Americans who have given up on justice over Clinton’s role in Benghazi and the illegal email scandal may see some light shone on the runner-up in the 2016 Presidential election. The Judge blasted her emailing practices as “one of the gravest modern offenses to government transparency.”
Judge Lamberth, who is an appointee of President Ronald Reagan, also faulted the Trump administration for failing to follow-up the scandal and instead using a nothing-to-see-here approach:
The judge suggested that some State Department and Justice Department employees friendly to Clinton might have been trying to keep the emails from the public. He noted that messages eventually released by the State Department showed Clinton telling her daughter, Chelsea, that the assault in Benghazi, Libya, was a terrorist attack, even though the Obama administration long maintained that it was not.
Tom Fitton, president of Judicial Watch, said he hoped the judge’s ruling would make Trump’s appointees at the Justice Department change course in the litigation and take a more aggressive approach. The Deep State protects it’s own, regardless of Party affiliation, apparently.
“The historic court ruling raises concerns about the Hillary Clinton email scandal and government corruption that millions of Americans share,” Fitton said in a statement. “Judicial Watch looks forward to conducting careful discovery into the Clinton email issue and we hope the Justice Department and State Department recognize Judge Lamberth’s criticism and help, rather than obstruct, this court-ordered discovery.”
Even more encouraging, Judge Lamberth ordered an additional hearing to decide whether more depositions of would be merited. Additional testimony could be compelled from Hillary Clinton and her former Chief of Staff Cheryl Mills.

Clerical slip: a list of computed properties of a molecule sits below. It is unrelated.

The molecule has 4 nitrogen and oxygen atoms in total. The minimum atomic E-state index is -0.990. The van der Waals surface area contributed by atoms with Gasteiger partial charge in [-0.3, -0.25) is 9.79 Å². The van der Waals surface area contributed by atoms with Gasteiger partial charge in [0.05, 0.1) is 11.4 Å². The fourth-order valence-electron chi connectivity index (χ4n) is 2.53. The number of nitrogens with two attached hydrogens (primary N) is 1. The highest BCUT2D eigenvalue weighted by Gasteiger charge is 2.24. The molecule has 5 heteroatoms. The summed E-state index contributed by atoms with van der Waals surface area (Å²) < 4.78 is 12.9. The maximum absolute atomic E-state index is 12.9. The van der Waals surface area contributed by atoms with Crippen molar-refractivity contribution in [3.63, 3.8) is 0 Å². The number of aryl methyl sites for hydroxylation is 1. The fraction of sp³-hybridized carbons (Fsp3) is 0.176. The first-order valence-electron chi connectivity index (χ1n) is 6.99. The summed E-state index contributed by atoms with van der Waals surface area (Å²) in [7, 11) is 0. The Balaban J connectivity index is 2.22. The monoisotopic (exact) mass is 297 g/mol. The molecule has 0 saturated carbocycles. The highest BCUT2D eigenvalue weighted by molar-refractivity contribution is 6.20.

For your edification, from CNN – here is a timeline of Hillary Clinton’s email scandal:
- “… like secretaries of state before her, she used her own email account when engaging with any department officials.”
- “For government business, she emailed them on their department accounts, with every expectation they would be retained. When the department asked former secretaries last year for help ensuring their emails were in fact retained, we immediately said yes.”
- “Both the letter and spirit of the rules permitted State Department officials to use non-government email, as long as appropriate records were preserved.”
- “At the end, I chose not to keep my private personal emails — emails about planning Chelsea’s wedding or my mother’s funeral arrangements, condolence notes to friends as well as yoga routines, family vacations, the other things you typically find in inboxes …”
- “I opted for convenience to use my personal email account, which was allowed by the State Department, because I thought it would be easier to carry just one device for my work and for my personal emails instead of two.”
- “Looking back, it would have been better if I’d simply used a second email account and carried a second phone, but at the time, this didn’t seem like an issue.”
- Clinton wouldn’t disclose how her emails were encrypted, “given what people with ill intentions can do with such information in this day and age, there are concerns about broadcasting specific technical details about past and current practices.”
- “I trust the American people to make their decisions about political and public matters, and I feel like I’ve taken unprecedented steps for these emails to be in the public domain. I went above and beyond what I was requested to do.”